It’s also not guaranteed that the business will succeed—and it might not be possible to simply cut your loses and close the store if the term of the contract isn’t up.

Libava says he sees a lot of people in their late 50s who’ve been downsized from the corporate world turn to franchising.

“If you’re looking for income replacement quickly, this is not what you should be doing,” he says. “But if you can work really hard for a few years, then you have a shot.”

Know that marketing talk is cheap

“A business in a box.”

“A turn-key opportunity.”

“All I have to do is follow the operations manual.”

The marketing statements that surround many franchises often give people the wrong impression, Libava says, and it’s a big mistake to fall for them.

“People absorb too much of this and aren’t prepared for the 15- and 16-hour days that are required to get your business up and running,” he says. “It’s kind of a false sense of the work that’s needed. It’s so much more than that.”

Hire a franchise attorney

Most franchise agreements don’t have much room for negotiation, but Libava says a franchise attorney could be able to protect you in ways that you might not have considered.

“It’s important to spend the money on one,” he says. “It’s silly not to.”

Be sure to ask about a territorial protection clause, too. The attorney general’s office of New York reports that encroachment “is one of the most litigated issues in franchising. Whether you find another unit opening a few blocks away, see your product in the corner store, or discover that your franchisor is taking orders over the internet—it all adds up to lost profits for a franchisee.”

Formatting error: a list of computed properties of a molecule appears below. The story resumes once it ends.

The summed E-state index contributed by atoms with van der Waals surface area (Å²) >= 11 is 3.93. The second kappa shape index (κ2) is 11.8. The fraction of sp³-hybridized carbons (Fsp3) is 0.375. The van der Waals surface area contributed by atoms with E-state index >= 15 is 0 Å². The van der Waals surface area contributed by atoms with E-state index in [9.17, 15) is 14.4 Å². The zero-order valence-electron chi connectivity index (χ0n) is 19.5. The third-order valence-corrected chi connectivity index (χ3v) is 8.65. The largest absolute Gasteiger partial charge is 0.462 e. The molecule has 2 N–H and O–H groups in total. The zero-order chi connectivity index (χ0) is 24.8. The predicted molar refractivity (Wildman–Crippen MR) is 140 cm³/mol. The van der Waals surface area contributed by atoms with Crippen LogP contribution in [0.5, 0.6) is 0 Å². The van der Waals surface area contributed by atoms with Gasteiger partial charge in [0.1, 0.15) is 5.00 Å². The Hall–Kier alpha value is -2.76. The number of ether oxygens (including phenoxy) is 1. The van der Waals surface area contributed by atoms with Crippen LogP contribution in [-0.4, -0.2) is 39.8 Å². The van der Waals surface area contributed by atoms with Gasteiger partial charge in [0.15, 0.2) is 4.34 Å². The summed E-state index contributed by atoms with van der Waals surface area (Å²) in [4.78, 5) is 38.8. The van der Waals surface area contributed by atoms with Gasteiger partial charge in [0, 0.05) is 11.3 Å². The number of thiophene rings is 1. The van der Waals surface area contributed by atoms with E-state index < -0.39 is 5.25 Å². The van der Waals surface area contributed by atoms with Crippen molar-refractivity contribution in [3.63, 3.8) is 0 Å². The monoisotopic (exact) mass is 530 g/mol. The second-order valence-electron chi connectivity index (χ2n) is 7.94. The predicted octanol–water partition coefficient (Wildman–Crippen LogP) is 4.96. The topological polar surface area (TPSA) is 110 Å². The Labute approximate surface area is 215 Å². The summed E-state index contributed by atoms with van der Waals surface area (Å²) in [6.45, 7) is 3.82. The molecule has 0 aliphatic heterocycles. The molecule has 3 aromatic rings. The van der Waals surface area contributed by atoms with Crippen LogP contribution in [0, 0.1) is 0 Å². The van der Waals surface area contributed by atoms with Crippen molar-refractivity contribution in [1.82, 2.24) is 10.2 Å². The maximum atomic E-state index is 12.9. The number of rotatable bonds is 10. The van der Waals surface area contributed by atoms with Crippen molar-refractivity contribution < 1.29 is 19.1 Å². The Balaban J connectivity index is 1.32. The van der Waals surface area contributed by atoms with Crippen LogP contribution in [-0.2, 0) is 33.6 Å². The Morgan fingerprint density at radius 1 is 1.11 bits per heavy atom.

Get ready for fees—they add up quickly

It takes a lot of money to buy a franchise, including startup fees that vary greatly depending on which franchise you choose, as well as advertising and royalty fees that can continue for as long as you own the business.

“Depending on what you are looking for, do you have the money and resources to invest?” Swisher says. “Buying a McDonald’s requires one type of investment and Enviro-Master is another. So, every franchise has its qualifications, and should.”

Also expect to need money for accounting and legal fees, build-out costs, inventory, working capital, and expenses for travel and living while you train.

Prepare for culture shock

Running a small business is not the same thing as working for a Fortune 500 company. But some franchisors help ease the transition.

Swisher says that Enviro-Master has a due diligence process “that includes a Discovery Day, and then we make them ride along with a franchisee in their area so they know what the job requires and entails. You have to feel good about what you are going to be doing, and a good franchisor will minimize the surprises.